Modernisation implies not only new ships but also new methods. It means that the fruits of modern technology should be systematically channelled back into the industry as a whole. And, given the pace of modern scientific and technological development, it means that British shipping and shipbuilding must run very fast indeed if they are to outdistance their rivals. There is, I am sure, a growing awareness of all this throughout the industry. But I am inclined to doubt whether that awareness is yet sufficient. For example, on the ship-owning side, I doubt whether there is yet sufficient realisation of the need for a greater extension of scientific management and trade promotion methods. On the shipbuilding side, to take one of a number of possible examples, I doubt whether in this country at present there is a sufficient research and development effort being directed towards the marine diesel engine.

In my view, this whole field is preeminently one for partnership between industry and Government. But I am also inclined to doubt whether in Whitehall there is yet sufficient general realisation of the part which Government could possibly play in this matter. I have at hand the 1958 Annual Report of the United States Federal Maritime Board. In it one reads of the establishment of a joint Industry-Government research development programme, with considerable public funds at its disposal, aimed at placing the American merchant marine—I now quote the words of the Report— In the forefront of world-wide shipping. We know that public funds are made available in this country to assist marine research, but it is all on a modest scale—very modest indeed compared with the support which the aircraft industry has enjoyed in the past, and to which the noble Lord, Lord Geddes, referred. However, given a positive approach there are any number of fields which a broadly based and adequately financed Industry-Government programme could, in my view, cover.

Just as examples, there are already in hand studies in a number of crucial fields of marine research like the relationship between the age and performance of a vessel, the relationship between hull smoothness and its performance, and various anti-fouling techniques—perhaps rather humdrum but vitally important. More funds in this sort of sphere would produce quicker results. A further example is nuclear propulsion. It seems clear, even given the likely fall in the price of uranium, that a nuclear-powered merchant vessel will not be an economic proposition for some time to come. Yet there is a need, in my view, for a real sense of urgency in our research and development in this field if we are not to be left far behind by the Americans and Russians.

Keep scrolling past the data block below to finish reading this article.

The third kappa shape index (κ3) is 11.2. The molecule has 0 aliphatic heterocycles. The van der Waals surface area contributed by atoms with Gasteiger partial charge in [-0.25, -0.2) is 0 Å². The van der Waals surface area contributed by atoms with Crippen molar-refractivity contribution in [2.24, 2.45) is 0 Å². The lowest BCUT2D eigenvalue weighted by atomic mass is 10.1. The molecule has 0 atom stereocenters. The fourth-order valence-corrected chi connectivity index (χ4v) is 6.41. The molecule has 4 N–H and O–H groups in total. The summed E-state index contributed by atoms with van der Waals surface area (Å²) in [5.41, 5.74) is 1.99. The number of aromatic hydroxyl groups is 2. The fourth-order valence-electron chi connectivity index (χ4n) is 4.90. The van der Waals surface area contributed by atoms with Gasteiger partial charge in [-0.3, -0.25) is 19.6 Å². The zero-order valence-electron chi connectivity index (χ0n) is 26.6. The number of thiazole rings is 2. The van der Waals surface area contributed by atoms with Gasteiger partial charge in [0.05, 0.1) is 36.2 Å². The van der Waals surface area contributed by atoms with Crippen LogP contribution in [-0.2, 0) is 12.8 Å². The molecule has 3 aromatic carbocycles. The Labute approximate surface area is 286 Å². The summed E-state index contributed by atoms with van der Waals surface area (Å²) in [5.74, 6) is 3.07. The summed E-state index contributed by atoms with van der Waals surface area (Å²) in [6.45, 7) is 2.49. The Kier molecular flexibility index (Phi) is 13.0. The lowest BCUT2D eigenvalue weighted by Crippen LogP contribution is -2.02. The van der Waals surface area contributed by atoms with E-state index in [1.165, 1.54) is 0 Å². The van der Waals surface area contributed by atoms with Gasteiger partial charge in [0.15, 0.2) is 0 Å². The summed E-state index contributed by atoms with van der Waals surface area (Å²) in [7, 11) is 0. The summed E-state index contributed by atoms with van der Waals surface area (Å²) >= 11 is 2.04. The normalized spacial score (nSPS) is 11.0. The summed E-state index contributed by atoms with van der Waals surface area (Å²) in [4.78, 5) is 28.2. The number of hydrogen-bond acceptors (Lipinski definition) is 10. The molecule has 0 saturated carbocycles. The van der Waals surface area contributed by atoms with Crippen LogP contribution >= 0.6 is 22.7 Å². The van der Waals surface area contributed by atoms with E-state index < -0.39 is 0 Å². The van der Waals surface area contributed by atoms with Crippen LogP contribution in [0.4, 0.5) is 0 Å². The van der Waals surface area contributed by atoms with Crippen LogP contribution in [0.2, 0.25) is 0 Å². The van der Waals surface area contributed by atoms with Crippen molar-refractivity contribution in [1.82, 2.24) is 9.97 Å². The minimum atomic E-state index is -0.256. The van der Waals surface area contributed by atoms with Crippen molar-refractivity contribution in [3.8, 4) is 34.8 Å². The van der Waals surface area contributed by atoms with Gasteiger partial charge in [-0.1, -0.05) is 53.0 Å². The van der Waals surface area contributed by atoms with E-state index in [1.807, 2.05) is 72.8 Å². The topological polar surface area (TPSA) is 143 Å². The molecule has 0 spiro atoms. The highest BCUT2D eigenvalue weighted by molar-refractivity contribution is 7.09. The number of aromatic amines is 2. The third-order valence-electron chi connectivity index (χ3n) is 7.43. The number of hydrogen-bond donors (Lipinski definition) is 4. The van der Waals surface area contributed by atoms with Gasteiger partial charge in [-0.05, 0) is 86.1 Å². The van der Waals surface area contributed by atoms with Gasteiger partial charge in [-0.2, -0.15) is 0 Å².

I therefore welcome the Government's decision to call for tenders for two propulsion systems and also the establishment of a shipowners' consortium. Nevertheless, I must admit to certain reservations. The"Savannah" will be visiting European ports this year, I gather. We ourselves must get a nuclear-powered merchant vessel or vessels to sea before too long, because it is only with practical seagoing experience that one will get the kinks out. I sincerely hope that there will not be another long delay after tenders are received and before contracts are placed. I also hope that the Government will not adopt a cheeseparing attitude towards the owners' consortium, because it seems clear that with this type of research—fundamental, expensive, and with no promise of early economic return, yet nevertheless vital—the necessary financing should come largely, if not exclusively, from public funds. Finally, I hope that the decision to call for tenders for these two systems means that further Government-supported research and development in this field will not be restricted merely to these two systems. Other less developed systems may ultimately prove better for marine propulsion. I trust, therefore, that research, at least, if not development, will be pushed over a broad front.